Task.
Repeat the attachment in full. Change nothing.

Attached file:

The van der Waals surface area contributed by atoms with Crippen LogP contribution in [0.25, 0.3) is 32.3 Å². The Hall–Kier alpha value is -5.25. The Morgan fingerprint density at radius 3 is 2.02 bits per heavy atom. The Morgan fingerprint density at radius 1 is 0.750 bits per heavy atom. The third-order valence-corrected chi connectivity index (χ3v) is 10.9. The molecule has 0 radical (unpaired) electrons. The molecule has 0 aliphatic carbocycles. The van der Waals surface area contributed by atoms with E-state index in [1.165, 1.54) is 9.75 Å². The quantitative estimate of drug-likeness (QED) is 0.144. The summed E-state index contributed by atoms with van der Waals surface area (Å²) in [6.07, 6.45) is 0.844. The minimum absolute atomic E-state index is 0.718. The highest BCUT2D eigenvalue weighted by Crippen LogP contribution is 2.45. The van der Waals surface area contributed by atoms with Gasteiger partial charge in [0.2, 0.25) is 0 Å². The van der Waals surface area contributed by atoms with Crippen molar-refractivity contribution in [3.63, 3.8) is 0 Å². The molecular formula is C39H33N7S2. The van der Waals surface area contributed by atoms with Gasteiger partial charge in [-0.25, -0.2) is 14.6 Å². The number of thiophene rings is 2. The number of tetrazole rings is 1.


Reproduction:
The van der Waals surface area contributed by atoms with Crippen LogP contribution in [0.25, 0.3) is 32.3 Å². The Hall–Kier alpha value is -5.25. The Morgan fingerprint density at radius 3 is 2.02 bits per heavy atom. The Morgan fingerprint density at radius 1 is 0.750 bits per heavy atom. The third-order valence-corrected chi connectivity index (χ3v) is 10.9. The molecule has 0 radical (unpaired) electrons. The molecule has 0 aliphatic carbocycles. The van der Waals surface area contributed by atoms with E-state index in [1.165, 1.54) is 9.75 Å². The quantitative estimate of drug-likeness (QED) is 0.144. The summed E-state index contributed by atoms with van der Waals surface area (Å²) in [6.07, 6.45) is 0.844. The minimum absolute atomic E-state index is 0.718. The highest BCUT2D eigenvalue weighted by Crippen LogP contribution is 2.45. The van der Waals surface area contributed by atoms with Gasteiger partial charge in [0.2, 0.25) is 0 Å². The van der Waals surface area contributed by atoms with Crippen molar-refractivity contribution in [3.63, 3.8) is 0 Å². The molecular formula is C39H33N7S2. The van der Waals surface area contributed by atoms with Gasteiger partial charge in [-0.25, -0.2) is 14.6 Å². The number of thiophene rings is 2. The number of tetrazole rings is 1.